Stein’s globe-trotting has included several visits to this country – he has picked up a decent smattering of Hebrew in the process – and he knows a thing or two about the situation here vis-à-vis the inclusion of people with disabilities. It seems things could be better.
“Israel has passed some significant civil rights laws regarding people with disabilities over the years,” he says, but “it has been rather slow on following up on these laws, and it has also been relatively slow on implementing many of the regulations. Like anywhere else, there is a gap between nice laws and regulations, and what happens with them. Israel has some good practices, and some practices that need improvement, as regards having people [with disabilities] living within the community, and moving them from institutions to community-based homes. On the other hand you have very talented netzivut [commissionership] that is working with the government, and there is the opportunity for Israel to jump ahead and really engage in some very good practices and set an example to many countries.”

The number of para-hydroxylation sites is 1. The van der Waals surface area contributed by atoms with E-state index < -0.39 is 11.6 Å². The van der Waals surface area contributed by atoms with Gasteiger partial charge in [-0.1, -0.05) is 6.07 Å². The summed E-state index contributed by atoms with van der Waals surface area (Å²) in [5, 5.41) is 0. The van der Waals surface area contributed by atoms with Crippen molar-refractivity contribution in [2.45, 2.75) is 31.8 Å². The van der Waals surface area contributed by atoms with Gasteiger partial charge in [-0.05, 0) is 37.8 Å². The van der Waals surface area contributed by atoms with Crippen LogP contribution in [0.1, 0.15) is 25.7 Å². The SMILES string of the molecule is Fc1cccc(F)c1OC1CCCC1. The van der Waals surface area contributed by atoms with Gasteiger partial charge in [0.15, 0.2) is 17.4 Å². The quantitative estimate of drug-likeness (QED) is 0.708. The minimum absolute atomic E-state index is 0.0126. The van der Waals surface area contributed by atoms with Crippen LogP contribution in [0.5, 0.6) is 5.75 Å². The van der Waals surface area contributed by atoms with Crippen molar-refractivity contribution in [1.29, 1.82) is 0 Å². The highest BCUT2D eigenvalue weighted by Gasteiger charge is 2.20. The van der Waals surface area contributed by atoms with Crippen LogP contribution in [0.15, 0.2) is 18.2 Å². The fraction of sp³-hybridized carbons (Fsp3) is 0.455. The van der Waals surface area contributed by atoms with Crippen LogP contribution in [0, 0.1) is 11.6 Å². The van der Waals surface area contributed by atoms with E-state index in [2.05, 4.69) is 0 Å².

The situation here appears to be improving, but there is still a long way to go. “It is frustrating to see the lack of employment [opportunities] and access to public areas and public transportation, you know, just being able to get around, to have sherutim [public toilets],” Stein notes. “But everything is relative.
Everything is a matter of perspective. My great hope is that Israel will lead rather than be slow. When we think about Jewish values, we think about inclusion and participation and hearing others’ voices.”